Digging graves for dead bodies in one’s own backyard might sound like a plot point from a scary movie. But the desire to be buried at home isn’t quite as far-fetched as it might sound. For many years, family cemeteries, mostly on farms and large plots of land, were very common in the United States. Of course, cultural attitudes toward burials in America have changed somewhat since then.
Burying ain’t what it used to be
But in the last 20 years or so, they’ve changed yet again. Most people in the United States, in fact, aren’t being buried at all these days. According to the National Funeral Directors Association, as of 2015 more than half of people chose cremation over any type of burial. That’s up from just less than four percent in 1960. And with average traditional funeral and standard burial costs between $7,000 and $10,000, the percentage of those choosing cremation should continue to rise rapidly.
But even those still choosing the burial route are looking for alternatives to the embalmed-body, open-casket affairs that were the norm in the United States. One of the most popular, according to Reuters, is the “eco-friendly green burial.”
In this alternative, the body is buried in as “natural” a manner as possible. There’s no embalming. And if there is a casket, it’s made of a material like cardboard or bamboo that will biodegrade right along with the body. But while an eco-friendly burial in an established cemetery will be less expensive than a traditional burial, there are only around 90 sites in the United States that host these types of burial.
Which means, if you’re really attached to going back to the earth the natural way (and saving money), your backyard might be a viable alternative. In fact, costs associated with a backyard burial can be as low as a couple hundred dollars. It all sounds reasonable in a way, but also creepy and possibly, well…unsanitary. Is this really a thing people can do and not get arrested? That depends.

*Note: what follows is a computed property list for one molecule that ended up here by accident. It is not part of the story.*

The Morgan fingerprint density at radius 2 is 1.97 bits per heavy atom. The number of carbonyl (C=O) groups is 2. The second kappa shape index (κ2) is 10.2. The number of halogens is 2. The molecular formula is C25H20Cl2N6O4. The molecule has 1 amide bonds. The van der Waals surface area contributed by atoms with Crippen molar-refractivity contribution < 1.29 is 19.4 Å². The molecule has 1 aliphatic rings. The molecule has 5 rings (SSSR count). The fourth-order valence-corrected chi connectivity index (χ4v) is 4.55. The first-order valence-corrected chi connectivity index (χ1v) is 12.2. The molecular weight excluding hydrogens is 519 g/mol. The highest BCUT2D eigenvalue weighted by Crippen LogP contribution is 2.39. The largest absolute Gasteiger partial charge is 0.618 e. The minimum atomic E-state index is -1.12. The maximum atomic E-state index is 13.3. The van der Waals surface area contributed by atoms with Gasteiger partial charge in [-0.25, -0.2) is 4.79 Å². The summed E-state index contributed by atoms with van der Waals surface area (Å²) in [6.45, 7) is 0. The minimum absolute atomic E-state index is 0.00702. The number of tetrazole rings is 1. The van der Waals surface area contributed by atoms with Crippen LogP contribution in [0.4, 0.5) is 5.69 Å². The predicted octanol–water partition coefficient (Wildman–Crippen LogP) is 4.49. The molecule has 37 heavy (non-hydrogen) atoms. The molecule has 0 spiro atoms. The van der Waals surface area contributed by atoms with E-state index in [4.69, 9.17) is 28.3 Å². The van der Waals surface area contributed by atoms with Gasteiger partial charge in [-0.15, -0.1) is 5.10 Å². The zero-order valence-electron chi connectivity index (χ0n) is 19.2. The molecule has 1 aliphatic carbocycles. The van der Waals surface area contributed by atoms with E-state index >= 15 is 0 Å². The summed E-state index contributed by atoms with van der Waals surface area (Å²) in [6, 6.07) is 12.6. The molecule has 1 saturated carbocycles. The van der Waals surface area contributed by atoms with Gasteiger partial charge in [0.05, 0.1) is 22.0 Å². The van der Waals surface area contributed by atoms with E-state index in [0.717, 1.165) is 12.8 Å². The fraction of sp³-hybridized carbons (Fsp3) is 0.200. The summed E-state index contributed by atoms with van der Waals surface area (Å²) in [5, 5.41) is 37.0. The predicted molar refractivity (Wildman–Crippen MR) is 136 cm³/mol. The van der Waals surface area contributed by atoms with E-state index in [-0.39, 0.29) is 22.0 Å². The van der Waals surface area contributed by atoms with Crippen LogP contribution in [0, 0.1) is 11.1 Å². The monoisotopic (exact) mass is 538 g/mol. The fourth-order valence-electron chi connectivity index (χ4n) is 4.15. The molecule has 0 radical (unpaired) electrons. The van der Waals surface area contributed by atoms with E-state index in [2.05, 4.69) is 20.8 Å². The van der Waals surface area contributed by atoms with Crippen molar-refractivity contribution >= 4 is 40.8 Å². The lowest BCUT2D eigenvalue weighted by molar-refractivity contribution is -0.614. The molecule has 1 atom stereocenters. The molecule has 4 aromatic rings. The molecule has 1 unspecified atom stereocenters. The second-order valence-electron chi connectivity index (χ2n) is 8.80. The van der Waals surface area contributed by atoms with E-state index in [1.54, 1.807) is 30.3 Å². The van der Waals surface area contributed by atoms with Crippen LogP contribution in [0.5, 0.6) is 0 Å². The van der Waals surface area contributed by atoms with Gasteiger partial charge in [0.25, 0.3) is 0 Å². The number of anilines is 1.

Results may vary
The reason it depends is because laws relating to disposal of a body vary quite a lot from state to state, and even between municipalities. Here are a few highlights.
- If you live in California, Indiana, or Washington State, you can forget about being buried at home. California, in particular, has the strictest laws in the nation relating to disposal of human remains.
- Meanwhile, Oklahoma and Vermont have some of the most relaxed regulations in the nation regarding home burial. All regulations are left to local municipalities, with the primary state regulation being that the burial location be listed on the person’s death certificate.
- Family cemeteries are fairly common in Texas—although they’re only allowed in rural areas, and there are a few rules that need to be followed.
- Connecticut is like a lot of states. Backyard burials aren’t illegal, but by the time you’re done wading through all the red tape, you might give up altogether.
If you’re seriously interested in burying a loved one—or being buried yourself—at home (or just morbidly curious), your best bet is to make your wishes firmly known and do your own homework in advance, keeping in mind that the laws and regulations vary greatly from state to state. There isn’t any one established entity who will be able to answer all your questions, so you’ll need to make sure you don’t run afoul of state law, county statute or city law, and local zoning ordinances.
A local funeral service might be able to help with information and advice, but when seeking advice from someone with a vested interest in the outcome, it’s always a good idea to get a second opinion—like that of a local land use and zoning attorney.
Whatever you do, don’t end up like Alabama resident James Davis, who just went ahead and buried his wife in the yard—the front yard, at that—when she died. After a four-year battle with his town, he ended up having to dig her up and have her cremated. Anybody who has seen the movie ‘Poltergeist’ knows that’s a situation to be avoided.